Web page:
# Introductory question to uniform continuity [closed]

This was an introductory question in my Analysis course.

Suppose $$f:]0,1] \rightarrow \mathbb{R}$$ is a continuous function.

Prove that if $$f$$ maps Cauchy sequences in $$]0,1]$$ to Cauchy sequences in $$\mathbb{R}$$, then $$f$$ has a continuous expansion to $$[0,1]$$.

We got some hints, but they were not that helpful...

One of them was that we had to prove/explain why the limit of $$\phi(x_n)$$ is independent of the chosen sequence $$(x_n)_n$$ if $$(x_n)_n$$ is any sequence in $$]0,1]$$ that converges to $$0$$. I intuitively get why this should be so, but I had a hard time proving this.

Could someone give this a shot? Thanks!

• Hint: 1) $\overline{]0,1]} = [0,1]$.2) If $x \in \overline{X}$, there is a sequence in $X$ that converges to $x$ 3) Define $\phi: [0,1] \rightarrow \mathbb{R}$, $\phi(x) = f(x)$, if $x \in ]0,1]$ and use 2 to define $\phi(0)$. Feb 26, 2021 at 14:14
• We had as a hint that we had to prove/explain why the limit of $\phi(x_n)$ is independent of the chosen sequence $(x_n)_n$ if $(x_n)_n$ is any sequence in $]0,1]$ that converges to $0$. That's the part I'm stuck on Feb 26, 2021 at 14:17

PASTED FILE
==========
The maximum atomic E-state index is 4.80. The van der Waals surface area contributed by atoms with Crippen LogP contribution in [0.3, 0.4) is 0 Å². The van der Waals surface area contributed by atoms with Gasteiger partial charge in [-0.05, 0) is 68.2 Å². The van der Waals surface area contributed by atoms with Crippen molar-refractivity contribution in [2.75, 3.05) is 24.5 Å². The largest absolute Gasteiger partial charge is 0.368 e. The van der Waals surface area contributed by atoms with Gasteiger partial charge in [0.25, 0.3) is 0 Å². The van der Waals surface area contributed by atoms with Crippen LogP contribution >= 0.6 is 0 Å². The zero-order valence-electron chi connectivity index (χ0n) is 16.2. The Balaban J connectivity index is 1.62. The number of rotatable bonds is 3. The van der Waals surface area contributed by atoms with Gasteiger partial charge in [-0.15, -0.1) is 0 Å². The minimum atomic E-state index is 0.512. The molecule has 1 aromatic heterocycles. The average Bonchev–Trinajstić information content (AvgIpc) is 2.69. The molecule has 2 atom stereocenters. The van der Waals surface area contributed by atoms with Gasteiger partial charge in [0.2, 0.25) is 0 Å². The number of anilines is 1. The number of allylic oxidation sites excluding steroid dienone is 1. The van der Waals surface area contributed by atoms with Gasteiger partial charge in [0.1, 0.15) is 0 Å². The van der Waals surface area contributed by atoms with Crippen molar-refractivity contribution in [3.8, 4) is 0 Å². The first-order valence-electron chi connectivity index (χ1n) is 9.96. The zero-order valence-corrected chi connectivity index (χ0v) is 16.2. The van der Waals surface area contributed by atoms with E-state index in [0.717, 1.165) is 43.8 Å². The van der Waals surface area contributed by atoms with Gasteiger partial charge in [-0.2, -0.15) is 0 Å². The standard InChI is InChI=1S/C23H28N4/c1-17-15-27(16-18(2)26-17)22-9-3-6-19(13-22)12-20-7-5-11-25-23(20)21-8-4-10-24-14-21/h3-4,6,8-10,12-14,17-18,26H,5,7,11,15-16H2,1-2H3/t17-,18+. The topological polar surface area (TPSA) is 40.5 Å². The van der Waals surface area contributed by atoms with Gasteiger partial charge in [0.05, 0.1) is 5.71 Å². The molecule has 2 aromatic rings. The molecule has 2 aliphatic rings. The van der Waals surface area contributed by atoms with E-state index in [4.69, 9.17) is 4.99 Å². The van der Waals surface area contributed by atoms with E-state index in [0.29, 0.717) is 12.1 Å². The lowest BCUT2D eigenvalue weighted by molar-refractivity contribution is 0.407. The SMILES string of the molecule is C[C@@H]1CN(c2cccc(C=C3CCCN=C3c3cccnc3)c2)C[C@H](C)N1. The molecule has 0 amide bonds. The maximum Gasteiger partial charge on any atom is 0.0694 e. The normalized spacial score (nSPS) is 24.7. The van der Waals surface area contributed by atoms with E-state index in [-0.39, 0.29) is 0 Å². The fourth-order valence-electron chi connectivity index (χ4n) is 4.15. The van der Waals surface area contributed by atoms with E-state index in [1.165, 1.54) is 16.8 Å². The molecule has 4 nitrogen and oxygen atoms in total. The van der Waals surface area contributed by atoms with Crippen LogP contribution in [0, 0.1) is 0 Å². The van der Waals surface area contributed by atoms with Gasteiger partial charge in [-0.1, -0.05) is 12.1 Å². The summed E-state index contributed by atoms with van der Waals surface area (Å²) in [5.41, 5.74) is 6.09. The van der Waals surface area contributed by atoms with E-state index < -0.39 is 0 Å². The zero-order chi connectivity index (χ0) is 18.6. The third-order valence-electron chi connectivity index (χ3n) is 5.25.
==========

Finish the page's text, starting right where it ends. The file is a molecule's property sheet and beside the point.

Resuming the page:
• @SamoGrecco That should be in the question! Feb 26, 2021 at 22:00

$$f$$ is bounded on $$[0,1]$$ as otherwise, one could find a Cauchy sequence $$\{x_n\}$$ in $$(0,1]$$ with $$\{f(x_n)\}$$ unbounded in contradiction with the fact that a Cauchy sequence is bounded.

Now by contradiction, if $$f$$ wasn't continuous, it would exist two sequences $$\{x_n\}, \{y_n\}$$ converging to zero with

$$\lim\limits_{n \to \infty} f(x_n) = l_x \neq l_y = \lim\limits_{n \to \infty} f(x_n).$$

The sequence

$$z_n = \begin{cases} x_n \text{ for } n \text{ even}\\ y_n \text{ for } n \text{ odd} \end{cases}$$

would be Cauchy while $$\{f(z_n)\}$$ would not be. A contradiction.

Therefore for every sequence $$\{x_n\}$$ converging to zero, $$\{f(z_n)\}$$ converges to a unique value $$l$$. Proving that $$f$$ can be extended to a continuous map on $$[0,1]$$ by setting $$f(0) = l$$.